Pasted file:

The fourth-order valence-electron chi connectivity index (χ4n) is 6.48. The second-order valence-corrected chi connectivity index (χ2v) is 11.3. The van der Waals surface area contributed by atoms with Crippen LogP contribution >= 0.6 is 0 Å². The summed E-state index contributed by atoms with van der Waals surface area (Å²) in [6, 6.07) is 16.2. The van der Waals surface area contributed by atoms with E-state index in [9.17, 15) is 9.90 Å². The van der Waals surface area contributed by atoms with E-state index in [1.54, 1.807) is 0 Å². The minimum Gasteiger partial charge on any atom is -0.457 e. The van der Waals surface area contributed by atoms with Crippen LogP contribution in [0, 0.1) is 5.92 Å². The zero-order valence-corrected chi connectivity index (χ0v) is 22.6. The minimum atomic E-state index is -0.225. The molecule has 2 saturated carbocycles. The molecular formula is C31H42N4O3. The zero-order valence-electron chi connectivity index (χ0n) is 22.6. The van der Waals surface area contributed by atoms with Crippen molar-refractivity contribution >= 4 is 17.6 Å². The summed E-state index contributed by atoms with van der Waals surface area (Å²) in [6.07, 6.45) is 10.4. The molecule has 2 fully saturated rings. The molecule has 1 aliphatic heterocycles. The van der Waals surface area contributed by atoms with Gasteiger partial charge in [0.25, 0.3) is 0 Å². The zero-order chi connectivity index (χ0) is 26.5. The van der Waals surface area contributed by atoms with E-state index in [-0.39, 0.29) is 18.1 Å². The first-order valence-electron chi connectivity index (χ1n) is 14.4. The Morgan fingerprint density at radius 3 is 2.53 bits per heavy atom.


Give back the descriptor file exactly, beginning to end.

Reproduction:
The fourth-order valence-electron chi connectivity index (χ4n) is 6.48. The second-order valence-corrected chi connectivity index (χ2v) is 11.3. The van der Waals surface area contributed by atoms with Crippen LogP contribution >= 0.6 is 0 Å². The summed E-state index contributed by atoms with van der Waals surface area (Å²) in [6, 6.07) is 16.2. The van der Waals surface area contributed by atoms with E-state index in [9.17, 15) is 9.90 Å². The van der Waals surface area contributed by atoms with E-state index in [1.54, 1.807) is 0 Å². The minimum Gasteiger partial charge on any atom is -0.457 e. The van der Waals surface area contributed by atoms with Crippen LogP contribution in [0, 0.1) is 5.92 Å². The zero-order valence-corrected chi connectivity index (χ0v) is 22.6. The minimum atomic E-state index is -0.225. The molecule has 2 saturated carbocycles. The molecular formula is C31H42N4O3. The zero-order valence-electron chi connectivity index (χ0n) is 22.6. The van der Waals surface area contributed by atoms with Crippen molar-refractivity contribution >= 4 is 17.6 Å². The summed E-state index contributed by atoms with van der Waals surface area (Å²) in [6.07, 6.45) is 10.4. The molecule has 2 fully saturated rings. The molecule has 1 aliphatic heterocycles. The van der Waals surface area contributed by atoms with Gasteiger partial charge in [0.25, 0.3) is 0 Å². The zero-order chi connectivity index (χ0) is 26.5. The van der Waals surface area contributed by atoms with E-state index in [-0.39, 0.29) is 18.1 Å². The first-order valence-electron chi connectivity index (χ1n) is 14.4. The Morgan fingerprint density at radius 3 is 2.53 bits per heavy atom.